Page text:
Not specifically developed because of the pandemic, but also worth mentioning in this context are imec’s activities on haptic feedback and on e-learning as well as the 2020 launch of a new spin-off called Crowdscan. As a spin-off from imec and the University of Antwerp, Crowdscan has developed a system that measures the density of a crowd in real-time using a wireless sensor network and without using camera images, mobile phone data or other privacy-sensitive information. When the COVID-19 crisis broke out, Crowdscan immediately realized the added value of the technology for helping society adapt to the new needs of social distancing. In May, a successful pilot project was launched to measure the size of groups on a bridge and a street near the MAS museum in Antwerp (Belgium). Today, Crowdscan technology is also monitoring crowd densities is cities such as Ghent (Belgium).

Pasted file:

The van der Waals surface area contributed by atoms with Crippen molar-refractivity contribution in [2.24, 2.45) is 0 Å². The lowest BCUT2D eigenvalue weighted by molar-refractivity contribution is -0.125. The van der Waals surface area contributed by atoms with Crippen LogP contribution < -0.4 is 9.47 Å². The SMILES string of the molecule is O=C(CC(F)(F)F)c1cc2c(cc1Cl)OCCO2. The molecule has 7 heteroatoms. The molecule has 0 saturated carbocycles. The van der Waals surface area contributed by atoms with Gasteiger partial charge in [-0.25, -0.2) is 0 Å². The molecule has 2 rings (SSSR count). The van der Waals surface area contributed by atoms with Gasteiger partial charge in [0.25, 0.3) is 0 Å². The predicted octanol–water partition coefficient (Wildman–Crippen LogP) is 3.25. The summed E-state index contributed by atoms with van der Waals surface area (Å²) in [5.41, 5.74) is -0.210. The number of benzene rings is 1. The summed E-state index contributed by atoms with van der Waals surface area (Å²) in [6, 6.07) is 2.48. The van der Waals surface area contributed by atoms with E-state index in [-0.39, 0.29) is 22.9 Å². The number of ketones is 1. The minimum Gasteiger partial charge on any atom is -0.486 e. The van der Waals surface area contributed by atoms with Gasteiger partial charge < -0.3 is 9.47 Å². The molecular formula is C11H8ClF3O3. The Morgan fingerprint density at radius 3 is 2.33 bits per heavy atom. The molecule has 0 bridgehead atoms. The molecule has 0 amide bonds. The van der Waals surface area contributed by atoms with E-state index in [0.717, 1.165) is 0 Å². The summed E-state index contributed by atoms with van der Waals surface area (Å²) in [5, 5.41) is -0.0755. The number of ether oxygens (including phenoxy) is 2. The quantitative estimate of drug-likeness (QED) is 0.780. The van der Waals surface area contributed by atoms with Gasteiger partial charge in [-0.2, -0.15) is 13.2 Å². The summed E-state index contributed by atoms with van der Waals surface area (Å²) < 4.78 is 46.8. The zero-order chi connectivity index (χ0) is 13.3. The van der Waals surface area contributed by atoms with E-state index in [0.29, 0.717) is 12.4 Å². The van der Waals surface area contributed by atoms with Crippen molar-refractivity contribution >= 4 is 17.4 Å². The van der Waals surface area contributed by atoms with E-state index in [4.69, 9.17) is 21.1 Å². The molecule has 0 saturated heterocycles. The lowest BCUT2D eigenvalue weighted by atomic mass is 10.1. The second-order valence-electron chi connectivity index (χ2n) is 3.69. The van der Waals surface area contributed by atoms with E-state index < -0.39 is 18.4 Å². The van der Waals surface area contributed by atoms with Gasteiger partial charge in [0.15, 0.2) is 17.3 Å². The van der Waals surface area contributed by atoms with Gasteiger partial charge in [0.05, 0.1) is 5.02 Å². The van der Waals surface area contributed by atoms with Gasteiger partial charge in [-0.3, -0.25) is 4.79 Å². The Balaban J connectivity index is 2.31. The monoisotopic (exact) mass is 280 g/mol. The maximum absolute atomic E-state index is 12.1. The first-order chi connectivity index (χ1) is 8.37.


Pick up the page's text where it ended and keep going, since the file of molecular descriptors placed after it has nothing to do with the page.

Another already ongoing activity that suddenly became more relevant, was the i-Learn program under coordination of imec. It was launched by the Flemish Government in September 2019 to support personalized digital learning in Flemish education. When in March 2020 primary and secondary schools suddenly had to rely on online and remote learning, the i-Learn consortium rapidly launched a temporary online platform with freely available digital tools.
Last but not least, the COVID pandemic also put imec’s efforts on haptic feedback in an entirely new context. In this activity, imec uses micromachined transducers to turn ultrasound into sense of touch. Already developed as a next step in smart interfacing, the benefits of “touchless” interfaces in a (post-)pandemic context has only made this research more relevant and urgent.